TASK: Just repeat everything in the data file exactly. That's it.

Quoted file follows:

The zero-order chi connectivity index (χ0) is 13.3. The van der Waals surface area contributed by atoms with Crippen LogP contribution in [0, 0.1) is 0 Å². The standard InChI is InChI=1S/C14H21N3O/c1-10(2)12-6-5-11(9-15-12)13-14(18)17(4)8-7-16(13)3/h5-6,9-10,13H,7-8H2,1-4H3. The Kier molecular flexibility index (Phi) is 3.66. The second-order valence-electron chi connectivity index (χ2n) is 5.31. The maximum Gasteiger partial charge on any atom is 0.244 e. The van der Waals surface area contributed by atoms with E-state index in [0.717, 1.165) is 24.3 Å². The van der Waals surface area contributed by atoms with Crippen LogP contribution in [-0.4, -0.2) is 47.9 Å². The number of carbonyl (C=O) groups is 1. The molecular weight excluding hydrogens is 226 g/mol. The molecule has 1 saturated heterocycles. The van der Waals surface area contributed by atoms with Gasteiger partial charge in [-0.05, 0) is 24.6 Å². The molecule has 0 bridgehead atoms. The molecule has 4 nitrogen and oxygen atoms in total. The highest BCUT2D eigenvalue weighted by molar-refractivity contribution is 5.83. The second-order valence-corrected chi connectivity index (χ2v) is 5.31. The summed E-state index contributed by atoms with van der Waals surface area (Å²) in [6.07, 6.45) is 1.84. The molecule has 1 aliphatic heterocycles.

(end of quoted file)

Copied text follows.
The zero-order chi connectivity index (χ0) is 13.3. The van der Waals surface area contributed by atoms with Crippen LogP contribution in [0, 0.1) is 0 Å². The standard InChI is InChI=1S/C14H21N3O/c1-10(2)12-6-5-11(9-15-12)13-14(18)17(4)8-7-16(13)3/h5-6,9-10,13H,7-8H2,1-4H3. The Kier molecular flexibility index (Phi) is 3.66. The second-order valence-electron chi connectivity index (χ2n) is 5.31. The maximum Gasteiger partial charge on any atom is 0.244 e. The van der Waals surface area contributed by atoms with E-state index in [0.717, 1.165) is 24.3 Å². The van der Waals surface area contributed by atoms with Crippen LogP contribution in [-0.4, -0.2) is 47.9 Å². The number of carbonyl (C=O) groups is 1. The molecular weight excluding hydrogens is 226 g/mol. The molecule has 1 saturated heterocycles. The van der Waals surface area contributed by atoms with Gasteiger partial charge in [-0.05, 0) is 24.6 Å². The molecule has 0 bridgehead atoms. The molecule has 4 nitrogen and oxygen atoms in total. The highest BCUT2D eigenvalue weighted by molar-refractivity contribution is 5.83. The second-order valence-corrected chi connectivity index (χ2v) is 5.31. The summed E-state index contributed by atoms with van der Waals surface area (Å²) in [6.07, 6.45) is 1.84. The molecule has 1 aliphatic heterocycles.